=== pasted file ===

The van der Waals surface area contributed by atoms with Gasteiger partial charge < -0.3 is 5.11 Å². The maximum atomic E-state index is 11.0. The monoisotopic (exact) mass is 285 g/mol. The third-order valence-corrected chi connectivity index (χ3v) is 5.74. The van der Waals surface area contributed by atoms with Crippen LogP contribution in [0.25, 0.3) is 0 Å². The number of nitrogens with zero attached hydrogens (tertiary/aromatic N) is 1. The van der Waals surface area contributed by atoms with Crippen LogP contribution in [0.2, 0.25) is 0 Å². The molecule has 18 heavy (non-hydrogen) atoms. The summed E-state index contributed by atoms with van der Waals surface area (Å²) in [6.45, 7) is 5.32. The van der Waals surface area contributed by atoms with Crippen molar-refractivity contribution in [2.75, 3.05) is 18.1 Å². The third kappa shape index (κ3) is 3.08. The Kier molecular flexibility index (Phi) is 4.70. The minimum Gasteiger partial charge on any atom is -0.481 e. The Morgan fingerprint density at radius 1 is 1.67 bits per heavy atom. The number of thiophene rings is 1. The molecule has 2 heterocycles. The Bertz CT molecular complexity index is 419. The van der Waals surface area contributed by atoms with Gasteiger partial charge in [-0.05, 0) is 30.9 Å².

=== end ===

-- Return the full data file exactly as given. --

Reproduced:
The van der Waals surface area contributed by atoms with Gasteiger partial charge < -0.3 is 5.11 Å². The maximum atomic E-state index is 11.0. The monoisotopic (exact) mass is 285 g/mol. The third-order valence-corrected chi connectivity index (χ3v) is 5.74. The van der Waals surface area contributed by atoms with Crippen LogP contribution in [0.25, 0.3) is 0 Å². The number of nitrogens with zero attached hydrogens (tertiary/aromatic N) is 1. The van der Waals surface area contributed by atoms with Crippen LogP contribution in [0.2, 0.25) is 0 Å². The molecule has 18 heavy (non-hydrogen) atoms. The summed E-state index contributed by atoms with van der Waals surface area (Å²) in [6.45, 7) is 5.32. The van der Waals surface area contributed by atoms with Crippen molar-refractivity contribution in [2.75, 3.05) is 18.1 Å². The third kappa shape index (κ3) is 3.08. The Kier molecular flexibility index (Phi) is 4.70. The minimum Gasteiger partial charge on any atom is -0.481 e. The Morgan fingerprint density at radius 1 is 1.67 bits per heavy atom. The number of thiophene rings is 1. The molecule has 2 heterocycles. The Bertz CT molecular complexity index is 419. The van der Waals surface area contributed by atoms with Gasteiger partial charge in [-0.05, 0) is 30.9 Å².